Hank hadn’t noticed Ed heading into the house from the shed. “Not obsessed. Can quit any time. Gonna this afternoon. Got a few errands ta run.” Hank smiled at the thought of one particular errand he had planned. “Talkin’ ta m’self ‘bout fish ‘cause I was writin’ ‘bout tha’ first postcard I ever sent ya.”
“Shit. Blind-sided me with tha’ one Hank. Read it standin’ in the yard. Lucky I made it inta the house. Grown man collapsed cryin’ like a baby over a postcard with a big ol’ fish on it.” Ed laughed, “Shit. Was lucky Nora weren’t home. Don’ know how I woulda ‘xplained tha’”
Hank looked at Ed, surprised. He hadn’t known that. And here Ed was just chatting about it like he was talking about the weather. Maybe some good had come out of pestering Ed with all those questions. Hank had been afraid it’d end up being more like poking at a hornet’s nest with a stick. Damn hard to resist and in the end you always ended up regretting it.
“Kept every one a them postcards ya ever sent me along with yer shirt in tha’ knapsack. Always remember what tha’ first one said. ‘Hey Ed, Havin’ a terrible time. Wish you were here. Got one a yer shirts by mistake. Gonna hang onto it. Love that shirt. Always will.’”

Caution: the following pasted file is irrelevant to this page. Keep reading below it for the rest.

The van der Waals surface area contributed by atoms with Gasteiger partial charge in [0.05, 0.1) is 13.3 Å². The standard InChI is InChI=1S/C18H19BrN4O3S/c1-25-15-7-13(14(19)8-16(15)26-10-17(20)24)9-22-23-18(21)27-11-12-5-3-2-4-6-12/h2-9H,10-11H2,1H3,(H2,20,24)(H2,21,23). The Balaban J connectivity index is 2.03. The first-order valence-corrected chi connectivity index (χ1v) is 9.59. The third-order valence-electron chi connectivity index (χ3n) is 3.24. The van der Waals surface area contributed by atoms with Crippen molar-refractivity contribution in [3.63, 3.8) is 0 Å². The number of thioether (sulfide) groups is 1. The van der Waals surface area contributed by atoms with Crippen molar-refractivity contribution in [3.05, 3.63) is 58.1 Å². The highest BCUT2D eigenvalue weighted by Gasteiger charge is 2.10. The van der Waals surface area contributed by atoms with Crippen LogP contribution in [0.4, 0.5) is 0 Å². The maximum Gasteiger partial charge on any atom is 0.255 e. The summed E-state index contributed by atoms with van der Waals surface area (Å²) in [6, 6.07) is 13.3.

Hank knew Ed remembered what every single one of those postcards said. Realized it that day so long ago when Ed had put them under the glass on the coffee table. Every time Hank had mentioned a particular card, Ed rattled off what it said on the back without looking.
Course it wasn’t that hard. Every single one of those earlier postcards up until when they finally met up again started off with ‘Having a terrible time. Wish you were here.’ Usually not much else to say after that. Too afraid somebody else would read it. Hard to put it down in words anyway. Later on they were mostly just dates and times and places to meet.
Hank realized Ed was saying something and these days he didn’t want to miss anything Ed said. Actually, was never a good idea to miss anything Ed said.
“…after all, tha’ was the first one. But still, think m’all-time favorite is the one with the two donkeys that says ‘My ASS-ociates and I Send You Our Greetings’. Gotta tell ya Hank, tha’ one had me laughin’ ‘n cryin’ at the same time. Missed yer ass so damn bad… ‘n there it was sendin’ me ‘greetings’.”